It’s called “A first look at the Health app in IOS 8” but it’s a pretty thorough & thoughtful critique. (My first look was more like: “looks neat”.) I’m bummed that the app seems to have lost access to any data recorded before the 8.0.2 update. I’ve taken many months of steps!
Our business model is very straightforward: We sell great products. We don’t build a profile based on your email content or web browsing habits to sell to advertisers. We don’t “monetize” the information you store on your iPhone or in iCloud. And we don’t read your email or your messages to get information to market to you. Our software and services are designed to make our devices better. Plain and simple.
This is a strong, direct statement from Apple on privacy which I don’t think any of its competitors could make honestly. I’ve been looking for Apple to be more outspoken about their great stand on customer privacy. A lot of my clients have concerns about privacy but don’t feel qualified to judge any one product or service provider against another — from this perspective, picking a phone, an email provider, or an operating system is a Hobson’s choice. This new Privacy section of Apple’s site includes a lot of details about how Apple uses, doesn’t use, and protects your data, all explained in direct, unambiguous, extremely readable language. Hopefully this starts to illuminate the issue for consumers and puts pressure on Apple’s competitors to clarify their own use of our personal information.
With added language to the developer license agreement, Apples guidelines now state that a developer “must not sell an end-users health information collected through the HealthKit APIs to advertising platforms, data brokers, or information resellers.” Developers are also banned from even accessing the information in HealthKit unless it is absolutely crucial to the functioning of the app itself.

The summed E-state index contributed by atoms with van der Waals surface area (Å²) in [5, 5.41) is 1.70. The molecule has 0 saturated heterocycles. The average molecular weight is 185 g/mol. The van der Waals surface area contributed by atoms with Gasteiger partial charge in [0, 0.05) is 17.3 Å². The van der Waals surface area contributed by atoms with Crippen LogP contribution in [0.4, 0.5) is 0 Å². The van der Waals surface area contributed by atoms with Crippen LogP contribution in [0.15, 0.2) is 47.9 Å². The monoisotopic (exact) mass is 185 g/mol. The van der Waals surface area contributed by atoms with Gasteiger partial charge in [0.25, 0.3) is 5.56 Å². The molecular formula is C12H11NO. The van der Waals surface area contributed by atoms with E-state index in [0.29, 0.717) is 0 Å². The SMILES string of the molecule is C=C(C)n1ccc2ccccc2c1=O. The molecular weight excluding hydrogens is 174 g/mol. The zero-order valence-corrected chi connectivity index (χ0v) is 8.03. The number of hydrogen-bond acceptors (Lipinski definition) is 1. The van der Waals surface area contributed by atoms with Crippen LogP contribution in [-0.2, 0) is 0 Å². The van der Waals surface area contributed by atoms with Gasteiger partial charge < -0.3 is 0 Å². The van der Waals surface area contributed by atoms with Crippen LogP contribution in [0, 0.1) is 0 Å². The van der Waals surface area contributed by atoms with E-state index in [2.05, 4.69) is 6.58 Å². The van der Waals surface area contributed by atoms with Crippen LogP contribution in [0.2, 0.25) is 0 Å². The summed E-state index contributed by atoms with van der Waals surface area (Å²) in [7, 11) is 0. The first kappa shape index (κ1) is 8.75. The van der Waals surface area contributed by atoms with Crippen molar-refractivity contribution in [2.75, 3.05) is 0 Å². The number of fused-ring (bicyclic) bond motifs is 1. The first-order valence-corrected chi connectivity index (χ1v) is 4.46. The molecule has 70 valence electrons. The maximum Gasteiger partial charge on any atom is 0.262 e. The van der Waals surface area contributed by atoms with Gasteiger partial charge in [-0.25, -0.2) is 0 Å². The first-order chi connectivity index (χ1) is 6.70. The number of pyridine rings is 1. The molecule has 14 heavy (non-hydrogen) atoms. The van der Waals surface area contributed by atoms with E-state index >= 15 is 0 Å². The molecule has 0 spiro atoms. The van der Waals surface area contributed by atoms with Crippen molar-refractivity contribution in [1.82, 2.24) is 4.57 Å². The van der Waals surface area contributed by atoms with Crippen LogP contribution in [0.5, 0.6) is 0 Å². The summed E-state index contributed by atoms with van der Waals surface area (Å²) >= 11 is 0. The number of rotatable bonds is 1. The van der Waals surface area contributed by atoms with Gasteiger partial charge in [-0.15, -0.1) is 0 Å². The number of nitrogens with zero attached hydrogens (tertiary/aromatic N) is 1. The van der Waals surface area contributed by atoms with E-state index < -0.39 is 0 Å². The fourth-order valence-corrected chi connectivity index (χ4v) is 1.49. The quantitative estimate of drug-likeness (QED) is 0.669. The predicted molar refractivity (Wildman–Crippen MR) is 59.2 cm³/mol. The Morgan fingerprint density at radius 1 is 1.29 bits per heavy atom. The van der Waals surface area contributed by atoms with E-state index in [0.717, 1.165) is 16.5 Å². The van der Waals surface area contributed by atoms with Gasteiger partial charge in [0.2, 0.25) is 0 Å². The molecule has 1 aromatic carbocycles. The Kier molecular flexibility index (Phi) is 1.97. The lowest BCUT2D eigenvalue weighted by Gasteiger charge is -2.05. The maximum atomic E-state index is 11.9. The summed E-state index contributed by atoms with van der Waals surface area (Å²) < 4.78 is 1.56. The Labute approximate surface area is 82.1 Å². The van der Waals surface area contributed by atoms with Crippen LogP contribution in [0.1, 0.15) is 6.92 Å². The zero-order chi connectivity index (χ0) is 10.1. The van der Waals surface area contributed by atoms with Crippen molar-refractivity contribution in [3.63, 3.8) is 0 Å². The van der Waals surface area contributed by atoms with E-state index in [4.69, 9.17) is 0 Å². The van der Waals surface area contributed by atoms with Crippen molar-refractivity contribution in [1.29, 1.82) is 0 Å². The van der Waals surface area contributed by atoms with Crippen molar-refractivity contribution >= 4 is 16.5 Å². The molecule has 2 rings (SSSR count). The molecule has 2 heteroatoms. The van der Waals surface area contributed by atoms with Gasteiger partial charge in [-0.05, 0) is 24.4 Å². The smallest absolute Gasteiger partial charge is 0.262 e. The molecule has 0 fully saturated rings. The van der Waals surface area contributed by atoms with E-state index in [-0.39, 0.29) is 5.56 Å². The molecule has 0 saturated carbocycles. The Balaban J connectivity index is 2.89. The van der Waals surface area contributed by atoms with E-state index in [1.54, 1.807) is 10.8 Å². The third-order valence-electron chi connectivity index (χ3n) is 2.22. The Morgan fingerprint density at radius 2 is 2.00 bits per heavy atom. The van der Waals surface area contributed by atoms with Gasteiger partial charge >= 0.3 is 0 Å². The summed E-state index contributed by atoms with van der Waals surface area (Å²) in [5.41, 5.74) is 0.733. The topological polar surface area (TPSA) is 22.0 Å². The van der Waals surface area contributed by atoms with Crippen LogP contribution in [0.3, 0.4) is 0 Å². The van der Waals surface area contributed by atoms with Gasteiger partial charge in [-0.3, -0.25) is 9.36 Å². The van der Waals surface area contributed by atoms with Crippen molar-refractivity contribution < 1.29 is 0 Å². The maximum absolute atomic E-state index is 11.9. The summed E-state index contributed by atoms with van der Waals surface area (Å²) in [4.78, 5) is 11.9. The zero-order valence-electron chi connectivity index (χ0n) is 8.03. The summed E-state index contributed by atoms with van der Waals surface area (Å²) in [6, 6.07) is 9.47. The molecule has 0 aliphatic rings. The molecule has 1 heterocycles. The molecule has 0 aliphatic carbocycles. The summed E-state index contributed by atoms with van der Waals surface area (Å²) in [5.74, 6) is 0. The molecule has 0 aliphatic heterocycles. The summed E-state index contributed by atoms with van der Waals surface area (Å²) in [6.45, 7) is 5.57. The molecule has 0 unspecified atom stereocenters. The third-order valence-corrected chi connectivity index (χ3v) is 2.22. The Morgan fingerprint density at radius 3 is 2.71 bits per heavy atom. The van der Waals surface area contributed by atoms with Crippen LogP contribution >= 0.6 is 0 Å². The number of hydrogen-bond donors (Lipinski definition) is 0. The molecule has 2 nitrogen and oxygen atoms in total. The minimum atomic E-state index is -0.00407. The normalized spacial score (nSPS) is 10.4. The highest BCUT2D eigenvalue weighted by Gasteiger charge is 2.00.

Apple tells developers not to sell consumer health data | TUAW: Apple news, reviews and how-tos since 2004. It continues to astonish me that Apple’s aggressive pro-privacy moves go completely unremarked in the age of the Snowden revelations.
Next year at WWDC, I want to see at least one woman in a public speaking role during the WWDC keynote. There are many bright, smart, well-spoken female Apple engineers; let’s put them on stage and be role models for their peers and our daughters. Or Apple’s Angela Ahrendts, who may not be a developer, but her business savvy and presentation skills seem like they would be well-utilized at next years keynote. And I want to see more women and minorities at WWDC next year. We’re a small crowd, but we do exist, and having more of us at the conference will emphasize this.
Brianna Wu: Eve wasnt invited: Integrating women into the Apple community | Macworld.
- Use same SSID for all radios on the same network
- Deal with congestion with more access points using less power
- Don’t use “Wide” 40MHz channels on 2.4GHz
- Be smart about antenna orientation
4 Wi-Fi Tips from Former Apple Wi-Fi Engineer – The Mac Observer.
This guide to How to Get Google and Mac Mail Living in Harmony looks detailed & accurate. This is how my accounts are set up.
The Origin of The Apple Command Icon. “In Sweden, the Apple menu command symbol is actually used in street signs to indicate a point of interest or attraction in a campground. … A castle in Borgholm, as seen from above, looks just like the Point of Interest symbol.”
Preventing User and Hardware Tracking in Mobile Devices | A Few Guys Coding Blog
Looks like this guy and his graduate thesis are responsible for a significant real-world privacy win that Apple will deliver to users in iOS 8: Today, unscrupulous companies are selling technology to retailers that lets them track your smartphone as it moves into and through their stores. iOS 8 will, by default, defeat this passive tracking — putting the decision to reveal private information about your personal location and behavior back into your hands.